0

I plan to move to Malta in the summer with my non EU husband. He will arrive there on a visa as the spouse of an EU citizen. However, once there we both plan to apply for residence cards since we will stay more than 3 months. During the waiting period for these residence cards, does he have the right to work? Jobs often ask for a work permit but if he does not need a work permit then what documentation is to be provided?

** the Maltese immigration office said that when the application for a RC is accepted an 'interim receipt' will be given but what does this mean. Is it like a temporary card which gives permission for my non EU husband to work??

  • 2
    Are you a citizen of Malta? – phoog Jan 26 '16 at 21:47
  • The answer might depend whether you are a citizen of Malta, or whether you have a citizenship in an other EU country. – SztupY Jan 27 '16 at 14:32
  • I am not a citizen of Malta. I am an EU citizen though. My husband is a non EU citizen. – Charmender Jan 29 '16 at 18:36
2

Because you are an EU citizen, and not a citizen of Malta, your presence in Malta is governed by EU freedom of movement rights. Accordingly, your husband has a right to work as soon as he arrives with you (or joins you) in Malta.

Family members do not need a work permit to work, even if they are non-EU nationals.

Source: http://ec.europa.eu/social/main.jsp?catId=463&langId=en

(For citizens of Malta, EU freedom of movement doesn't necessarily apply, in which case the conditions for working are controlled by Maltese law. This is why the answer depends on whether you are a citizen of Malta.)

  • Thanks for your reply. But the problem is that the immigration office said he will get an 'interim receipt'. Plus in practical terms how likely are jobs to hire him without the official residence card which can take up to 2 months to get. – Charmender Jan 30 '16 at 10:50
  • 1
    @Charmender the interim receipt should permit him to work. The practical question I cannot answer. In fact, it appears to be difficult to find work in Malta altogether, so the official residence card may be among the least of his problems. It will certainly be helpful if you can return and post an answer to your own question once you've been through it and have first-hand knowledge of the situation. – phoog Jan 30 '16 at 16:55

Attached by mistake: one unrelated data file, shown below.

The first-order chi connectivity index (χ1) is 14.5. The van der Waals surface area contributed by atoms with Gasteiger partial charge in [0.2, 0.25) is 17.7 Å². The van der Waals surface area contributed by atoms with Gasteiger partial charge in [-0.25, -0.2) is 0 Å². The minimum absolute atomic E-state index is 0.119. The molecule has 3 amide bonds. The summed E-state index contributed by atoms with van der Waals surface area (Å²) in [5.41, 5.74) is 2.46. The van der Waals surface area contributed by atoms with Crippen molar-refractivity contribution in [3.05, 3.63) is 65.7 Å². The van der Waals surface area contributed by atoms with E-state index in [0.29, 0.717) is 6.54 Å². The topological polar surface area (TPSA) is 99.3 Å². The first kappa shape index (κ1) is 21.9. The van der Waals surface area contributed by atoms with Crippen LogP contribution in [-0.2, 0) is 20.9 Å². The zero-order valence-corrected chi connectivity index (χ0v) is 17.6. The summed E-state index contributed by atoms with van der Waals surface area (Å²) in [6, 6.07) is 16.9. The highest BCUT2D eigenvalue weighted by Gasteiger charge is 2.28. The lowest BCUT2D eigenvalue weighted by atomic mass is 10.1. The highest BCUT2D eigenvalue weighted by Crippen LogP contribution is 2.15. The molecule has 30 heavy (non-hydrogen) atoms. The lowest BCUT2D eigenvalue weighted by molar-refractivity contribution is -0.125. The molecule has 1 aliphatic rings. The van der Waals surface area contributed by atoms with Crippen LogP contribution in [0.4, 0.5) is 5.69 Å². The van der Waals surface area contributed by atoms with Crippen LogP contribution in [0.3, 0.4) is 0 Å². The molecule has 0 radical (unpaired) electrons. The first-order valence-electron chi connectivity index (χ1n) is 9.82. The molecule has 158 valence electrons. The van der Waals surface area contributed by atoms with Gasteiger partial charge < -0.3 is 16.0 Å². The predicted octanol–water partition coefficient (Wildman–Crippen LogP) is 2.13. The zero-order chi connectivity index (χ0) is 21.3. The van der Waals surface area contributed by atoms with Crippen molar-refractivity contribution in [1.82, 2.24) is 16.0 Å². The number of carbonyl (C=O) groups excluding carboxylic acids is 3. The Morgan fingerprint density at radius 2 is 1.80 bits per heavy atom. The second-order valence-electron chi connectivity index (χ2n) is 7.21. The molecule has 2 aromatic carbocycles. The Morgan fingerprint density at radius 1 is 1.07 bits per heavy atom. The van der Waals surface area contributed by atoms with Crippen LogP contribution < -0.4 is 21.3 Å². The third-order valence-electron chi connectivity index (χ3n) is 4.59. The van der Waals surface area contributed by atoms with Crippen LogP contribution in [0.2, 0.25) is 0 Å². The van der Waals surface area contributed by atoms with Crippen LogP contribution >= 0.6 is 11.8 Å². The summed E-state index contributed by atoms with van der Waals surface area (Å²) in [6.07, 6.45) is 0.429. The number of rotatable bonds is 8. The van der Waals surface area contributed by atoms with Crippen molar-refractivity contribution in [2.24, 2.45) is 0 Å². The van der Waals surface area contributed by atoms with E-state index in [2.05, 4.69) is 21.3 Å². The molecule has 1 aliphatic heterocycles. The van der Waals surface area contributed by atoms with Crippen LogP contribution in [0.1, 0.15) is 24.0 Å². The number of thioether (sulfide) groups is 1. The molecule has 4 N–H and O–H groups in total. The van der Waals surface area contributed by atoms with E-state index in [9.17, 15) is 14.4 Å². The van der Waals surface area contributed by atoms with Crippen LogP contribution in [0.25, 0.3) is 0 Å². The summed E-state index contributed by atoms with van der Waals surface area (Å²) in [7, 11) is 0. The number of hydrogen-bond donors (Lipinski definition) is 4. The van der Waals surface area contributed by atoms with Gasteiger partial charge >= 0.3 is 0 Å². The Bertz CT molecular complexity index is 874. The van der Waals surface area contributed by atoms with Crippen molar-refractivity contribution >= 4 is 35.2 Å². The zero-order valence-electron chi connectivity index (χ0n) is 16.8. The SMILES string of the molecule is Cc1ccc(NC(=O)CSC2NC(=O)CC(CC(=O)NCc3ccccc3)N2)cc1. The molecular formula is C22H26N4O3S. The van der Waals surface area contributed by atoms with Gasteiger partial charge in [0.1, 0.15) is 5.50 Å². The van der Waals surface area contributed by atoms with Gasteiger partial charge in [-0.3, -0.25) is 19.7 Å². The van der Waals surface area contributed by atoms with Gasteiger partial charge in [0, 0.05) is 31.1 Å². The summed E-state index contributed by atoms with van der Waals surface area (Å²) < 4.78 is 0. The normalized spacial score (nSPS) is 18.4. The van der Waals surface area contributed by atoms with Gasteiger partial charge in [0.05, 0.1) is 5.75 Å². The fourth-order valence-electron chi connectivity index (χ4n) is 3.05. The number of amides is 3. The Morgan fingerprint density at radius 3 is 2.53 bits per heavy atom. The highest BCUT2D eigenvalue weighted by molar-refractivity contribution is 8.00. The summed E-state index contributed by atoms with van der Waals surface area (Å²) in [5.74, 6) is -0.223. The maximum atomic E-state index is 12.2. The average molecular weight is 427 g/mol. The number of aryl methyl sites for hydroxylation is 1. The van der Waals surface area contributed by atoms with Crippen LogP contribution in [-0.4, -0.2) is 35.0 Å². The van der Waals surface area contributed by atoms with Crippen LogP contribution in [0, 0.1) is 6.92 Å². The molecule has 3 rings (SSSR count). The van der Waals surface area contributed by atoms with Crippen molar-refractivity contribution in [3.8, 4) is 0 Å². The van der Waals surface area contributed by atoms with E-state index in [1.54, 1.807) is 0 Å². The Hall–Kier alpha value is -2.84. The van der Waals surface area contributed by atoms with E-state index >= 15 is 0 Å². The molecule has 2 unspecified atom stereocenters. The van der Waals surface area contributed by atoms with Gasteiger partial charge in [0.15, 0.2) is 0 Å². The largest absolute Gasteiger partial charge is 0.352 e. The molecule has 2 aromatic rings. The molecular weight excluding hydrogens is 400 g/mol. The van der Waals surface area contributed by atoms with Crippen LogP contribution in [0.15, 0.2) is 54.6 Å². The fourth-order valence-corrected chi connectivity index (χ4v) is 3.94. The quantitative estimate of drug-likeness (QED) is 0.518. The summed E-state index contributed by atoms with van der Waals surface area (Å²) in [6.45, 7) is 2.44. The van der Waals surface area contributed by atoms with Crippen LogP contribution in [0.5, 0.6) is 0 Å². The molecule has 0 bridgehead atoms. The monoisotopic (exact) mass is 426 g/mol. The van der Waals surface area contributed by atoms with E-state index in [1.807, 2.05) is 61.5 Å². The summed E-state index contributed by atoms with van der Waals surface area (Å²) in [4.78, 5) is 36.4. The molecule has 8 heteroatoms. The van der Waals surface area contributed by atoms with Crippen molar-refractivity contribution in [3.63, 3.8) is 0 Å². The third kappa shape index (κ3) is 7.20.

1

Under EU law, your husband has a right to work from day one by virtue of being your husband (i.e. he does not need “permission” per se) and the receipt is supposed to document his claim to be covered by this rule while the paperwork is being processed. Even the actual residence card is called a card because formally it's not a “permit” that would be “granted” but simply an official recognition of a pre-existing right.

Typically an “interim receipt” would be an A4 printout or something like that (whereas residence permits are mostly plastic cards nowadays) so not really a temporary card nor a permit but a proof that he applied for a proper card as EU citizen. In some EU countries, you get something like that on the spot or possibly within a few days by post. That's how it should work in Malta too but I have no idea how well it works in practice.

Beyond that, YMMV. Even if everything goes well, I would not be surprised if some employers get cold feet when they don't see the residence card they are used to.

Your Answer

By clicking “Post Your Answer”, you agree to our terms of service, privacy policy and cookie policy

Not the answer you're looking for? Browse other questions tagged or ask your own question.